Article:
How is the job market in Australia?

This article is recommended for both employers and job seekers

March to February, 2024

The Australian job market experienced notable changes from March to April 2024, revealing a mix of fluctuations in employment, participation rates, and working hours.

The Australian Bureau of Statistics (ABS) has released the latest data, providing insights into key indicators that reflect the health of the nation's employment landscape.

Changes in employment

According to the latest data, overall employment increased by 38,500 people, marking a 0.3% rise from 14,261,500 to 14,300,000 employed individuals. Despite this growth, there were significant underlying changes within the composition of the workforce and indicators of employment quality.

One of the most striking trends was the contrasting movements in full-time and part-time employment. Full-time employment saw a decline of 6,100 people, bringing the total number of full-time workers down to 9,845,300 people. Conversely, part-time employment surged by 44,600, reaching a total of 4,454,700 people. This shift suggests that while more people found jobs, a significant number of these were part-time positions, which can indicate underemployment and potential economic insecurity for workers seeking full-time roles.

Despite the increase in the number of employed individuals, the total monthly hours worked across all jobs remained unchanged at 1,962 million hours. This stagnation in work hours might be attributed to the rise in part-time positions, which typically involve fewer hours compared to full-time employment.

The participation rate saw a marginal increase from 66.6% to 66.7%. Both male and female participation rates edged up slightly, with men's participation rising from 70.6% to 70.8% and women's from 62.7% to 62.8%. The employment-to-population ratio, however, remained steady at 64.0%, indicating that the proportion of the working-age population currently employed did not change.

Changes in employment

Employed people - April 2024
Employment-to-population ratio - April 2024
Monthly hours worked in all jobs - April 2024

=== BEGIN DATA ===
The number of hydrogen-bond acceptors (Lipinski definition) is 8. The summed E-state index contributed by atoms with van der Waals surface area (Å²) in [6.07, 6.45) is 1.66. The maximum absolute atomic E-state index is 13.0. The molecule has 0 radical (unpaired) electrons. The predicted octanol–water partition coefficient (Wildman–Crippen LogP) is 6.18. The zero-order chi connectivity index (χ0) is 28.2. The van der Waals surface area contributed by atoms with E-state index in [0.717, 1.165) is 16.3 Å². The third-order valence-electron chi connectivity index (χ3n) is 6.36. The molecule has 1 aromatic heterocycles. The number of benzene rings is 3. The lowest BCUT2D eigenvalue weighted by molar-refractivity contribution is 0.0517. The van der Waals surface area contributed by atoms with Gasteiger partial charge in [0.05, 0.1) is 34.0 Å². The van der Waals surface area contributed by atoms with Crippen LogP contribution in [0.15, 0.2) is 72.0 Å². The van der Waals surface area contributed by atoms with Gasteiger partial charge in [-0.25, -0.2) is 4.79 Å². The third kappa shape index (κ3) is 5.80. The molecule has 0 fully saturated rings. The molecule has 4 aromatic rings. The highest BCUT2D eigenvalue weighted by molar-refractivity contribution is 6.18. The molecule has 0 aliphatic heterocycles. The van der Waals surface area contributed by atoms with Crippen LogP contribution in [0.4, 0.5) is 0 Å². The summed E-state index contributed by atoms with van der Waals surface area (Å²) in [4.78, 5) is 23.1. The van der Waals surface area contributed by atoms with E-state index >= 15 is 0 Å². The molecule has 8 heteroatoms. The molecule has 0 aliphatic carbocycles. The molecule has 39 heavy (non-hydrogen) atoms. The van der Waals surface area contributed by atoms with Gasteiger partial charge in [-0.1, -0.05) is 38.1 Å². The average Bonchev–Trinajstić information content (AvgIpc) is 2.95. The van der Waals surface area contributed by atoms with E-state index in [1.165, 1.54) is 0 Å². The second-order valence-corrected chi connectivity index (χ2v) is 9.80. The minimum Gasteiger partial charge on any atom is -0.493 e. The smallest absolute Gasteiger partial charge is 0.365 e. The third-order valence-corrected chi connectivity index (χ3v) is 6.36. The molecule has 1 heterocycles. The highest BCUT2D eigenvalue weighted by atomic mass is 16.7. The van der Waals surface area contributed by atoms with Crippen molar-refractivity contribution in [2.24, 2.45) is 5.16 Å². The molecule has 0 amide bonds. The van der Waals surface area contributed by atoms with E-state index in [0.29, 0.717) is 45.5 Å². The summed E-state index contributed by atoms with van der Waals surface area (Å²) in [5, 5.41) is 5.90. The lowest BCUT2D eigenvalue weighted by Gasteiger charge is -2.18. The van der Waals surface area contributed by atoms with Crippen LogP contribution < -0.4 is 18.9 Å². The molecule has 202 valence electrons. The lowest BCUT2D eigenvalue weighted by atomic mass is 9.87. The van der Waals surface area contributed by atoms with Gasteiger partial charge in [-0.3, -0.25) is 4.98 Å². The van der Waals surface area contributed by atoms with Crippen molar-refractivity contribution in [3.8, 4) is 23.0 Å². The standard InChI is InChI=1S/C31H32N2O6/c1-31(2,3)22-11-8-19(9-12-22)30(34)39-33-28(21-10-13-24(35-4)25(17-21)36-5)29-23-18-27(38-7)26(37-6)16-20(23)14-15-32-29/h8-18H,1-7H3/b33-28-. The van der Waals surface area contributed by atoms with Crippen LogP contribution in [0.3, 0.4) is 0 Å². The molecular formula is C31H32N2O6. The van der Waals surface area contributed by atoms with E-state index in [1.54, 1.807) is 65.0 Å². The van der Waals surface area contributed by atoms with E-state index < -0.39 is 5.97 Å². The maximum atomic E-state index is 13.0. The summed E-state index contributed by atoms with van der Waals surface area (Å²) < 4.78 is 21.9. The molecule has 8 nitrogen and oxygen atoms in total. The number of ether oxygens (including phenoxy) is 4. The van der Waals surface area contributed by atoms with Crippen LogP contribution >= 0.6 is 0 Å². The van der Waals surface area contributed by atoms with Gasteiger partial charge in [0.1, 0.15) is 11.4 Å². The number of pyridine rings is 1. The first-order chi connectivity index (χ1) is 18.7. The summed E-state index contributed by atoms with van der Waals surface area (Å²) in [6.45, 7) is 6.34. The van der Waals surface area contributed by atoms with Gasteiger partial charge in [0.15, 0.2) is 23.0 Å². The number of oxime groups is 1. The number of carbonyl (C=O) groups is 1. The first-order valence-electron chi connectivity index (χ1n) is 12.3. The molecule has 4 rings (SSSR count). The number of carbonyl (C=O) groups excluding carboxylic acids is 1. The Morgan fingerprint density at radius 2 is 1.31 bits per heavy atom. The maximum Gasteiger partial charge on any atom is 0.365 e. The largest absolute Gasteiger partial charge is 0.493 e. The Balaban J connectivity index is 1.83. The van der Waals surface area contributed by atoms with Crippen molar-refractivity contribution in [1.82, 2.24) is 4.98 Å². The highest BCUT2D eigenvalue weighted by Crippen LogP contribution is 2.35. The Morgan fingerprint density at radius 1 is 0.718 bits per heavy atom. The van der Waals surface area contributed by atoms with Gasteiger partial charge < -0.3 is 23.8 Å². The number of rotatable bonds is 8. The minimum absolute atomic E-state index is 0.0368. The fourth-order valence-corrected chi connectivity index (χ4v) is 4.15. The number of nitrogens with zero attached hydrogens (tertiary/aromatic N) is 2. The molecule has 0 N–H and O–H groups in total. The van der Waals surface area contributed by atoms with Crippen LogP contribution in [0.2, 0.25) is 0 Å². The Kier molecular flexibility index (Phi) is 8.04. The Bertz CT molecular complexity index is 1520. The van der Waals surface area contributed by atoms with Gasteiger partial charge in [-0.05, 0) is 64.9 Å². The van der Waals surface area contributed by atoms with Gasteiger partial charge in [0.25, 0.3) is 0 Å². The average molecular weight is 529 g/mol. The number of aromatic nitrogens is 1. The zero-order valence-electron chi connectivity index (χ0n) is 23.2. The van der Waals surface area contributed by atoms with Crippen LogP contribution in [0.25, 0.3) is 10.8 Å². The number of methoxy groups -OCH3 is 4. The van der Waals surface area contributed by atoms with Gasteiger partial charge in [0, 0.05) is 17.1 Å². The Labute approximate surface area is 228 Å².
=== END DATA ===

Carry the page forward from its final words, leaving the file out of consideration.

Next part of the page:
Participation rate - April 2024

Changes in unemployment

The unemployment rate increased from 3.9% to 4.1%, with the number of unemployed individuals rising by 30,300 (5.3%) from 573,900 to 604,200. This increase in unemployment, coupled with the rise in part-time jobs, highlights potential challenges in the labour market where finding stable, full-time employment may be becoming more difficult.

Furthermore, the underemployment rate, which measures those employed but desiring more work hours, ticked up from 6.5% to 6.6%. Similarly, the underutilisation rate, which combines both the unemployed and underemployed, increased from 10.3% to 10.7%. These metrics underscore a growing issue of insufficient work hours and the prevalence of part-time or less secure employment opportunities.

Changes in unemployment | How is the job market in Australia?

Unemployment rate - April 2024
Underemployment rate and underutilisation rate - April 2024

Conclusion | How is the job market in Australia?

As Australia navigates through early 2024, the job market presents a blend of growth and challenges. While the increase in overall employment is a positive sign, the underlying trends of rising part-time work and higher unemployment rates indicate that there are still significant hurdles to achieving a robust and fully satisfying employment landscape. Policymakers and business leaders will need to focus on creating more full-time job opportunities and addressing the underemployment issues to ensure sustainable economic health and improved quality of life for Australian workers.

If you're interested in taking a closer look at the job market in Western Australia, you can click the button below to watch our latest Perth job market update video where we analyse the factors influencing the number of job ads posted on SEEK for Perth, as well as what the result may be for job seekers and business owners.


Christian Madsen

What are your thoughts?

I'd love to have a conversation with you about this topic - please leave a comment below if you have any thoughts or opinions 🙂

Christian Madsen

Managing Director of 11 Recruitment

  • Derek Wright says:

    Thanks for the update! It’s interesting to see how the employment stats have essentially returned to follow the same trend as before COVID-19.

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